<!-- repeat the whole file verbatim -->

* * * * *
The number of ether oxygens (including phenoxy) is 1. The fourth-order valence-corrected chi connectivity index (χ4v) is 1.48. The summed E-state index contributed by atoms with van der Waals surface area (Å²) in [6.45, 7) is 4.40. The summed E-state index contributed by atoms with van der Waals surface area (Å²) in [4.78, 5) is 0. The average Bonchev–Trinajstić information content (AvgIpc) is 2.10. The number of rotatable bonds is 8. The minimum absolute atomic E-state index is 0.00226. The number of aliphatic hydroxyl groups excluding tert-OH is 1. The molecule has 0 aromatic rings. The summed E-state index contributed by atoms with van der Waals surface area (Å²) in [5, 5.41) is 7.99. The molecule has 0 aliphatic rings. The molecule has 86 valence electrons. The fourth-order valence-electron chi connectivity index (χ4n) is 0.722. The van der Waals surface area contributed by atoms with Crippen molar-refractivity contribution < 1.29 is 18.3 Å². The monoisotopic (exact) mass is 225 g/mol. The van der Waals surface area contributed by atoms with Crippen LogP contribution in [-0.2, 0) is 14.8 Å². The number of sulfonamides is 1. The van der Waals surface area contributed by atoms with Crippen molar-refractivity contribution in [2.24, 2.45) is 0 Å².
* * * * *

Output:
The number of ether oxygens (including phenoxy) is 1. The fourth-order valence-corrected chi connectivity index (χ4v) is 1.48. The summed E-state index contributed by atoms with van der Waals surface area (Å²) in [6.45, 7) is 4.40. The summed E-state index contributed by atoms with van der Waals surface area (Å²) in [4.78, 5) is 0. The average Bonchev–Trinajstić information content (AvgIpc) is 2.10. The number of rotatable bonds is 8. The minimum absolute atomic E-state index is 0.00226. The number of aliphatic hydroxyl groups excluding tert-OH is 1. The molecule has 0 aromatic rings. The summed E-state index contributed by atoms with van der Waals surface area (Å²) in [5, 5.41) is 7.99. The molecule has 0 aliphatic rings. The molecule has 86 valence electrons. The fourth-order valence-electron chi connectivity index (χ4n) is 0.722. The van der Waals surface area contributed by atoms with Crippen molar-refractivity contribution < 1.29 is 18.3 Å². The monoisotopic (exact) mass is 225 g/mol. The van der Waals surface area contributed by atoms with Crippen LogP contribution in [-0.2, 0) is 14.8 Å². The number of sulfonamides is 1. The van der Waals surface area contributed by atoms with Crippen molar-refractivity contribution in [2.24, 2.45) is 0 Å².